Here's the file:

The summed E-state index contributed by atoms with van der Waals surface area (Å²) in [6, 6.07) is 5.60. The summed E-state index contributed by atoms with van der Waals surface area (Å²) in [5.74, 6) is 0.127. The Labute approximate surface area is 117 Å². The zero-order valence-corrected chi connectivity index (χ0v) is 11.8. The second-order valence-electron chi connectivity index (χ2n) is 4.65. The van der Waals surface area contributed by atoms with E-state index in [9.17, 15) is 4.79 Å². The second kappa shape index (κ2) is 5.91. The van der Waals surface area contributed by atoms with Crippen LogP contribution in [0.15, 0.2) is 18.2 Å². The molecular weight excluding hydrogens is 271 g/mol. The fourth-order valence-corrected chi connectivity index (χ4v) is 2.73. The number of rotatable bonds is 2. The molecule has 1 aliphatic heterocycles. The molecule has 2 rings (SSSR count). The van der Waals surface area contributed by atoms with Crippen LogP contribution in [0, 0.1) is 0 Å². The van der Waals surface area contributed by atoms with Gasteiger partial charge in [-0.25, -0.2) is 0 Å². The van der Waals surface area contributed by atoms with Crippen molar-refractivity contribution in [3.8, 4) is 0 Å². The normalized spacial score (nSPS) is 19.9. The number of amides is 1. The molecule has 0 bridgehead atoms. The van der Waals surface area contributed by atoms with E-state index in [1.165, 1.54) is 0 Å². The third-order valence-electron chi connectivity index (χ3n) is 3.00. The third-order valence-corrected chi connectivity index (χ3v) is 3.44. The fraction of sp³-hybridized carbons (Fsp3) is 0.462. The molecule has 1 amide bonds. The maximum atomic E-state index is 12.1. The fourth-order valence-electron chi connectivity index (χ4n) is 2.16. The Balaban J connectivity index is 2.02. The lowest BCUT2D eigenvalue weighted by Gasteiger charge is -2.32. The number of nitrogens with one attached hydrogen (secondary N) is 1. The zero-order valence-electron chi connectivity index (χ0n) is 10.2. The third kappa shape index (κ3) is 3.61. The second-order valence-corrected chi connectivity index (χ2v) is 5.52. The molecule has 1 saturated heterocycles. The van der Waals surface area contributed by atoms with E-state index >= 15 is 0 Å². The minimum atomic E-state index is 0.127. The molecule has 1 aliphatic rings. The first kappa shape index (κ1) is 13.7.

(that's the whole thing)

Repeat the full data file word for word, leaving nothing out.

The summed E-state index contributed by atoms with van der Waals surface area (Å²) in [6, 6.07) is 5.60. The summed E-state index contributed by atoms with van der Waals surface area (Å²) in [5.74, 6) is 0.127. The Labute approximate surface area is 117 Å². The zero-order valence-corrected chi connectivity index (χ0v) is 11.8. The second-order valence-electron chi connectivity index (χ2n) is 4.65. The van der Waals surface area contributed by atoms with E-state index in [9.17, 15) is 4.79 Å². The second kappa shape index (κ2) is 5.91. The van der Waals surface area contributed by atoms with Crippen LogP contribution in [0.15, 0.2) is 18.2 Å². The molecular weight excluding hydrogens is 271 g/mol. The fourth-order valence-corrected chi connectivity index (χ4v) is 2.73. The number of rotatable bonds is 2. The molecule has 1 aliphatic heterocycles. The molecule has 2 rings (SSSR count). The van der Waals surface area contributed by atoms with Crippen LogP contribution in [0, 0.1) is 0 Å². The van der Waals surface area contributed by atoms with Gasteiger partial charge in [-0.25, -0.2) is 0 Å². The van der Waals surface area contributed by atoms with Crippen molar-refractivity contribution in [3.8, 4) is 0 Å². The normalized spacial score (nSPS) is 19.9. The number of amides is 1. The molecule has 0 bridgehead atoms. The van der Waals surface area contributed by atoms with E-state index in [1.165, 1.54) is 0 Å². The third-order valence-electron chi connectivity index (χ3n) is 3.00. The third-order valence-corrected chi connectivity index (χ3v) is 3.44. The fraction of sp³-hybridized carbons (Fsp3) is 0.462. The molecule has 1 amide bonds. The maximum atomic E-state index is 12.1. The fourth-order valence-electron chi connectivity index (χ4n) is 2.16. The Balaban J connectivity index is 2.02. The lowest BCUT2D eigenvalue weighted by Gasteiger charge is -2.32. The number of nitrogens with one attached hydrogen (secondary N) is 1. The zero-order valence-electron chi connectivity index (χ0n) is 10.2. The third kappa shape index (κ3) is 3.61. The second-order valence-corrected chi connectivity index (χ2v) is 5.52. The molecule has 1 saturated heterocycles. The van der Waals surface area contributed by atoms with E-state index >= 15 is 0 Å². The minimum atomic E-state index is 0.127. The molecule has 1 aliphatic rings. The first kappa shape index (κ1) is 13.7.